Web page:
Teachers have the power to make education more engaging for students by enriching the curriculum. According to Glatthorn et al. (2016), enrichment refers to “learning that goes beyond and extends the mastery curriculum” (p. 210). The educational program that has to be developed by the district does not usually exceed 80% of the instructional time (Glatthorn et al., 2016). Therefore, teachers can use the remaining hours to deepen students’ understanding of a particular subject or educate them about something that is not studied within the curriculum. When designing the way to enrich the curriculum, teachers may apply the theory of multiple intelligences and differentiated instruction to enhance learning outcomes and increase students’ engagement.
The theory of multiple intelligences was developed by Gardner, who argued that students learn by using eight bits of intelligence. They include verbal or linguistic, logical or mathematical, musical, spatial or visual, bodily or kinesthetic, naturalist, interpersonal, and intrapersonal intelligence (Magableh & Abdullah, 2020). Gardner’s theory suggests that this intelligence has different levels of development in individuals, and students mainly use their strongest intelligence when dealing with tasks. For enriching the curriculum, teachers may use the theory of multiple intelligences in combination with differentiated instruction to let students realize their potential by demonstrating their learning styles.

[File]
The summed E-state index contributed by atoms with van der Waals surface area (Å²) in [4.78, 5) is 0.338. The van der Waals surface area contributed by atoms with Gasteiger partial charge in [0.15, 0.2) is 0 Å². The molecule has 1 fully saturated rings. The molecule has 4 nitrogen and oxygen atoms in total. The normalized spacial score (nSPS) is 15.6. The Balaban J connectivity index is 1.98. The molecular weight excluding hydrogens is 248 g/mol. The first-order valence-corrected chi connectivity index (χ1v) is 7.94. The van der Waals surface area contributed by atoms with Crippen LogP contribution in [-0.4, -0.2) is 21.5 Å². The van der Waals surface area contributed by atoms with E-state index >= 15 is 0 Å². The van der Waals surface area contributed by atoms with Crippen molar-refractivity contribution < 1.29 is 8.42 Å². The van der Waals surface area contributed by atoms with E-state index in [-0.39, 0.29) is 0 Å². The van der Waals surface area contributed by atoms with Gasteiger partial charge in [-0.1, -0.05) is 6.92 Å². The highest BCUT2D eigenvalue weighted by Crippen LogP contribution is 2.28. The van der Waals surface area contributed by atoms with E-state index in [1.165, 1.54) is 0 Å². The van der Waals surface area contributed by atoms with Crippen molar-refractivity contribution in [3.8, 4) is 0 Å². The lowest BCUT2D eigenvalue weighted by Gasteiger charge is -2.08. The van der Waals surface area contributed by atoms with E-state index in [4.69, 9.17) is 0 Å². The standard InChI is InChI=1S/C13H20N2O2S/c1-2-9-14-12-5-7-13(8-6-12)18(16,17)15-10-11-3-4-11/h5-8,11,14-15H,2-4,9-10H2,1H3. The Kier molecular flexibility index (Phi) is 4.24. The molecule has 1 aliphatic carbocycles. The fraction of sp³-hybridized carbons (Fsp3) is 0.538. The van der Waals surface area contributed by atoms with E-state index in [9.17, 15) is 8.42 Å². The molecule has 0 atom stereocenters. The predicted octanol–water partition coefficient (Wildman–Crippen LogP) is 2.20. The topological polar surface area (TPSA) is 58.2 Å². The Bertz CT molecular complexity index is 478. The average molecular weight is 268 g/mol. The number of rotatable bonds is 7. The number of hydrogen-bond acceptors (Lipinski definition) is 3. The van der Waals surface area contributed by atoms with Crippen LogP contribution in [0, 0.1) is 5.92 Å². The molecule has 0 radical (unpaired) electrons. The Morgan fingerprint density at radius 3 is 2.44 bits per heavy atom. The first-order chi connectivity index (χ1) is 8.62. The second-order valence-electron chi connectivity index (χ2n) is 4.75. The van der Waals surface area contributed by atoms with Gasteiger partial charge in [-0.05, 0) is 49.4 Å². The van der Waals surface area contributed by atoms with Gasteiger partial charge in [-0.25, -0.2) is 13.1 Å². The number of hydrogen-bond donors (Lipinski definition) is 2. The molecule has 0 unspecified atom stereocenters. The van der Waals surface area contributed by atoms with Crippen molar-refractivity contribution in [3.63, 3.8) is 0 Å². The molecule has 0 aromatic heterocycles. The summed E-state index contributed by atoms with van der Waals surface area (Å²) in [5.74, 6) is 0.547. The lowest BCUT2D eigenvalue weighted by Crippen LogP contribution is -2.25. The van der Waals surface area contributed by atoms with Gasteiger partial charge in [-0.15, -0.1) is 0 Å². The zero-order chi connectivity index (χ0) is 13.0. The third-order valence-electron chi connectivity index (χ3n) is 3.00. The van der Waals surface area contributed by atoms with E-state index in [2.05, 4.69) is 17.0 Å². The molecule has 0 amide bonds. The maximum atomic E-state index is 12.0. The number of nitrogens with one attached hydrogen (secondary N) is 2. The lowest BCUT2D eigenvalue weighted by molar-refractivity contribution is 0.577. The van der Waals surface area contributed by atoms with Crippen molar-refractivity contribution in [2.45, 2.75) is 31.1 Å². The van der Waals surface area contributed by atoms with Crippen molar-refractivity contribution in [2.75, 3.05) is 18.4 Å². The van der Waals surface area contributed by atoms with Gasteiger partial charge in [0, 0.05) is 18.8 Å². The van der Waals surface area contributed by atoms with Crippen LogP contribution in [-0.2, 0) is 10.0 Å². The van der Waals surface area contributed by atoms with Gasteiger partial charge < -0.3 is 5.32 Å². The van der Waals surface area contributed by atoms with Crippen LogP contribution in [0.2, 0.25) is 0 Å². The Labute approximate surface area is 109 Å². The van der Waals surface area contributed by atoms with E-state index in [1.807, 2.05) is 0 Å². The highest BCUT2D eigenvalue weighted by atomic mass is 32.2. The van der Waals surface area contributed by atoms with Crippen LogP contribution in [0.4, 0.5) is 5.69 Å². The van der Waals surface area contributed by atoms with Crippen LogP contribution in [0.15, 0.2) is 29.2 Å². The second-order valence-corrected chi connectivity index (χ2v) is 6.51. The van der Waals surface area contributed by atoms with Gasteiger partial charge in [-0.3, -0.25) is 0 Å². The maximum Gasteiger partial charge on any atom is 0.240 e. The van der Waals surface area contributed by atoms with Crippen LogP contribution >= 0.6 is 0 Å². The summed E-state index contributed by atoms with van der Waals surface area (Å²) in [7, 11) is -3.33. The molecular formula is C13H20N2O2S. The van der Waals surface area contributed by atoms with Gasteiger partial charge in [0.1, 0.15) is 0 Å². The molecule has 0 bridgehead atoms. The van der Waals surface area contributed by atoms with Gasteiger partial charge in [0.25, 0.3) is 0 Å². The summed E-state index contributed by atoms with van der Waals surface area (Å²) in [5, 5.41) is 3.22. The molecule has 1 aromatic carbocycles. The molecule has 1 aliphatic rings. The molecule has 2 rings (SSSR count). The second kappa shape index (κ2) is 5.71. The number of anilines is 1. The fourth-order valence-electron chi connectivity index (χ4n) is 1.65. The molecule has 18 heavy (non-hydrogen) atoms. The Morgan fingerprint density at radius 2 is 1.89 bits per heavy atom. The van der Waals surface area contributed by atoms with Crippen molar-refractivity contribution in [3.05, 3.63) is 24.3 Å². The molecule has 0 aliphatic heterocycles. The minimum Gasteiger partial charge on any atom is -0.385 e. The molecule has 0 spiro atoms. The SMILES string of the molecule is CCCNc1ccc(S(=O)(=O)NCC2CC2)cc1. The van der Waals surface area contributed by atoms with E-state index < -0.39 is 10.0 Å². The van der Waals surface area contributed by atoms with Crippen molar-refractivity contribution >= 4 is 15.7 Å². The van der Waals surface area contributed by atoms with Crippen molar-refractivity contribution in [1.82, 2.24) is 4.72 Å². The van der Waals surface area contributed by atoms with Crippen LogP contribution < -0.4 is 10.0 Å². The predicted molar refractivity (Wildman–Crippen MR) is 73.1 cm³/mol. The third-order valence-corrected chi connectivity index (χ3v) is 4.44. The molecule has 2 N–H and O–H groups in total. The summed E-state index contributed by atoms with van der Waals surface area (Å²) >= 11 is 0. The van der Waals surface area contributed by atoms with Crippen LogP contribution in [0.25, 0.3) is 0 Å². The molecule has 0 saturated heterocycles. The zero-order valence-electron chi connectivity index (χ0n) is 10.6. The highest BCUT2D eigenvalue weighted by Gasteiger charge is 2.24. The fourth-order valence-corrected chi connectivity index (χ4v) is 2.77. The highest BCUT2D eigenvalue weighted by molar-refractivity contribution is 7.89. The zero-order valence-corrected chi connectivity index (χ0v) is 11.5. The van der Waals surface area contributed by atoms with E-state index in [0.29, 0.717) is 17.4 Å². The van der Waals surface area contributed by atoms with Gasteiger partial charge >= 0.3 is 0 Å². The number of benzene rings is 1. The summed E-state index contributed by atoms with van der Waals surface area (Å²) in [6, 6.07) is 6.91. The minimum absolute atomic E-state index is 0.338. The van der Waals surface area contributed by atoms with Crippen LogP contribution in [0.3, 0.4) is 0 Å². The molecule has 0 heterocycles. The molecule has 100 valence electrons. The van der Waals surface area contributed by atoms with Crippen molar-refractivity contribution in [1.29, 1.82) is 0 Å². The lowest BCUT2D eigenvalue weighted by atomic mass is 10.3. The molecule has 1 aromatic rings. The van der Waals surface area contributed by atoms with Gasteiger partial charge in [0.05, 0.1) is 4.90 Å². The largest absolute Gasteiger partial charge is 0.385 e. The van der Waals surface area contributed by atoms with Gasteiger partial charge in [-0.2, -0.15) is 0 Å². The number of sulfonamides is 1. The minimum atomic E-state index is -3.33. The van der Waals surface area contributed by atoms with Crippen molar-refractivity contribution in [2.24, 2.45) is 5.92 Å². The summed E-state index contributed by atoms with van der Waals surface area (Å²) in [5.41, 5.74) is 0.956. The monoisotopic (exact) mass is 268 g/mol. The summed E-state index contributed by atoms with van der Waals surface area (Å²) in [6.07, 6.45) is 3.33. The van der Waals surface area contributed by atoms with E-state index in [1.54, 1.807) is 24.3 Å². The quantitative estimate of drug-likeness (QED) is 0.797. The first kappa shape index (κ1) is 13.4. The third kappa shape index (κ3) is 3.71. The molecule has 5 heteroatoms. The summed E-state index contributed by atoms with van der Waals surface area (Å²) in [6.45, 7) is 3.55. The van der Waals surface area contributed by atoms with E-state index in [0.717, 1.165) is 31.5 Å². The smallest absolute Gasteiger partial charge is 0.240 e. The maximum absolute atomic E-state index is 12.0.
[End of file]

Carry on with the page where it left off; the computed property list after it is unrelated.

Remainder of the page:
The content of the curriculum enrichment depends on the teacher’s choice. According to Glatthorn et al. (2016), it may be based on students’ or teachers’ special interests, new advances in the subject, current events, or the extension of the mastery program. Regarding differentiation strategies, common choices include tiered instruction, tiered assignments, and homogenous grouping (Magableh & Abdullah, 2020). Applying multiple intelligence theory to differentiated instruction means that students should be divided into groups and assigned tasks depending on their strongest intelligence. For example, students with body or kinesthetic intelligence could be asked to act out a skit, while those with a visual or spatial learning style could be required to make an illustration. Thus, the multiple intelligence theory and differentiated instruction may contribute to enriching the curriculum by appealing to students’ strengths and fostering a deeper understanding of the mastery educational program.
Glatthorn, A. A., Jailall, J. M., & Jailall, J. K. (2016). The principal as curriculum leader: Shaping what is taught and tested (4th ed.). Corwin Press.
Magableh, I. S. I., & Abdullah, A. (2020). On the effectiveness of differentiated instruction in the enhancement of Jordanian students’ overall achievement. International Journal of Instruction, 13(2), 533-548.